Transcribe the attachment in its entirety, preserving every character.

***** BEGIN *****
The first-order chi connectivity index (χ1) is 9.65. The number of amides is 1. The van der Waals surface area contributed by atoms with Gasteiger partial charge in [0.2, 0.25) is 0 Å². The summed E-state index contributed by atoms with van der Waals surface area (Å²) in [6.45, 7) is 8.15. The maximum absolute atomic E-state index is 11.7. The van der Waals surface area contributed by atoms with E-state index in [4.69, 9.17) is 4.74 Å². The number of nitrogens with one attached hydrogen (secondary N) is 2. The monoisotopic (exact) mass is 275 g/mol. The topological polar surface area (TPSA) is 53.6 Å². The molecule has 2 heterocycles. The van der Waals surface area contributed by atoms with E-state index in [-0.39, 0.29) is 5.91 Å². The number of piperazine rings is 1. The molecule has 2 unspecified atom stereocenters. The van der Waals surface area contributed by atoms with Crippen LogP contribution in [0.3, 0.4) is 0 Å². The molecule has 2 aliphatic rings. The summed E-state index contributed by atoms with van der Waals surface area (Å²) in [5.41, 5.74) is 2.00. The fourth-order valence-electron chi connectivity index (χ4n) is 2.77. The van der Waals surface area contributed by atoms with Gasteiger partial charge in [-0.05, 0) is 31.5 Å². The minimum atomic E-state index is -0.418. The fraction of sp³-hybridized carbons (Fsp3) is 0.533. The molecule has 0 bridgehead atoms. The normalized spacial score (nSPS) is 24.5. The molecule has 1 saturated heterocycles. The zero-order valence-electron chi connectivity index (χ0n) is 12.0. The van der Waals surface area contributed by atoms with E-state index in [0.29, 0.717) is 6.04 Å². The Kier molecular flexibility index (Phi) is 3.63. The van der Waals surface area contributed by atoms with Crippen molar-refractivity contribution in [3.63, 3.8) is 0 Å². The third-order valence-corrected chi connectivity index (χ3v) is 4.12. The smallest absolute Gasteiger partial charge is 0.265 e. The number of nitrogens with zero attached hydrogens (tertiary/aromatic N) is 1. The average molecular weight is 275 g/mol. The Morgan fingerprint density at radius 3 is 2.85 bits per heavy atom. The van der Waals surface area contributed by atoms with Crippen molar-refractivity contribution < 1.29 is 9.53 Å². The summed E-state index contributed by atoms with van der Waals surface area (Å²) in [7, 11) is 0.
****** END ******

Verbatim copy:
The first-order chi connectivity index (χ1) is 9.65. The number of amides is 1. The van der Waals surface area contributed by atoms with Gasteiger partial charge in [0.2, 0.25) is 0 Å². The summed E-state index contributed by atoms with van der Waals surface area (Å²) in [6.45, 7) is 8.15. The maximum absolute atomic E-state index is 11.7. The van der Waals surface area contributed by atoms with E-state index in [4.69, 9.17) is 4.74 Å². The number of nitrogens with one attached hydrogen (secondary N) is 2. The monoisotopic (exact) mass is 275 g/mol. The topological polar surface area (TPSA) is 53.6 Å². The molecule has 2 heterocycles. The van der Waals surface area contributed by atoms with E-state index in [-0.39, 0.29) is 5.91 Å². The number of piperazine rings is 1. The molecule has 2 unspecified atom stereocenters. The van der Waals surface area contributed by atoms with Crippen LogP contribution in [0.3, 0.4) is 0 Å². The molecule has 2 aliphatic rings. The summed E-state index contributed by atoms with van der Waals surface area (Å²) in [5.41, 5.74) is 2.00. The fourth-order valence-electron chi connectivity index (χ4n) is 2.77. The van der Waals surface area contributed by atoms with Gasteiger partial charge in [-0.05, 0) is 31.5 Å². The minimum atomic E-state index is -0.418. The fraction of sp³-hybridized carbons (Fsp3) is 0.533. The molecule has 0 bridgehead atoms. The normalized spacial score (nSPS) is 24.5. The molecule has 1 saturated heterocycles. The zero-order valence-electron chi connectivity index (χ0n) is 12.0. The van der Waals surface area contributed by atoms with E-state index in [0.29, 0.717) is 6.04 Å². The Kier molecular flexibility index (Phi) is 3.63. The van der Waals surface area contributed by atoms with Crippen molar-refractivity contribution in [3.63, 3.8) is 0 Å². The third-order valence-corrected chi connectivity index (χ3v) is 4.12. The smallest absolute Gasteiger partial charge is 0.265 e. The number of nitrogens with zero attached hydrogens (tertiary/aromatic N) is 1. The average molecular weight is 275 g/mol. The Morgan fingerprint density at radius 3 is 2.85 bits per heavy atom. The van der Waals surface area contributed by atoms with Crippen molar-refractivity contribution < 1.29 is 9.53 Å². The summed E-state index contributed by atoms with van der Waals surface area (Å²) in [7, 11) is 0.